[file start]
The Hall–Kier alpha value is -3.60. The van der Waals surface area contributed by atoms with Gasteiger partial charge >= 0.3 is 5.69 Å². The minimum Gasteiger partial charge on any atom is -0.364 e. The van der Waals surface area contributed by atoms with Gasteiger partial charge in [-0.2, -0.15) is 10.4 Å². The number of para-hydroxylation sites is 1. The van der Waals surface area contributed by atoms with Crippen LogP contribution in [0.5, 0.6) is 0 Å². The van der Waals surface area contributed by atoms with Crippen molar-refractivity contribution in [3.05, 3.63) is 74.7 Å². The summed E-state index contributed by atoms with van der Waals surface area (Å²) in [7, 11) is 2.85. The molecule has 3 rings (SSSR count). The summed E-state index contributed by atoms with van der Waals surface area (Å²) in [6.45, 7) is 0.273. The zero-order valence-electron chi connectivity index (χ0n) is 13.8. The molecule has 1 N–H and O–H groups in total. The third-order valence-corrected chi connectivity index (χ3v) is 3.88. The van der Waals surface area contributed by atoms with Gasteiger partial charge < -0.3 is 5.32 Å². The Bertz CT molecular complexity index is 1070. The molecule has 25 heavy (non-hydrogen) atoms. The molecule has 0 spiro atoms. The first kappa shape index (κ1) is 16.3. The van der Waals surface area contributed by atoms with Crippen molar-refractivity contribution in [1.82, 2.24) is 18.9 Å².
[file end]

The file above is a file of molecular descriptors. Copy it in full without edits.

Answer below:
The Hall–Kier alpha value is -3.60. The van der Waals surface area contributed by atoms with Gasteiger partial charge >= 0.3 is 5.69 Å². The minimum Gasteiger partial charge on any atom is -0.364 e. The van der Waals surface area contributed by atoms with Gasteiger partial charge in [-0.2, -0.15) is 10.4 Å². The number of para-hydroxylation sites is 1. The van der Waals surface area contributed by atoms with Crippen LogP contribution in [0.5, 0.6) is 0 Å². The van der Waals surface area contributed by atoms with Crippen molar-refractivity contribution in [3.05, 3.63) is 74.7 Å². The summed E-state index contributed by atoms with van der Waals surface area (Å²) in [7, 11) is 2.85. The molecule has 3 rings (SSSR count). The summed E-state index contributed by atoms with van der Waals surface area (Å²) in [6.45, 7) is 0.273. The zero-order valence-electron chi connectivity index (χ0n) is 13.8. The molecule has 1 N–H and O–H groups in total. The third-order valence-corrected chi connectivity index (χ3v) is 3.88. The van der Waals surface area contributed by atoms with Gasteiger partial charge < -0.3 is 5.32 Å². The Bertz CT molecular complexity index is 1070. The molecule has 25 heavy (non-hydrogen) atoms. The molecule has 0 spiro atoms. The first kappa shape index (κ1) is 16.3. The van der Waals surface area contributed by atoms with Crippen molar-refractivity contribution in [1.82, 2.24) is 18.9 Å².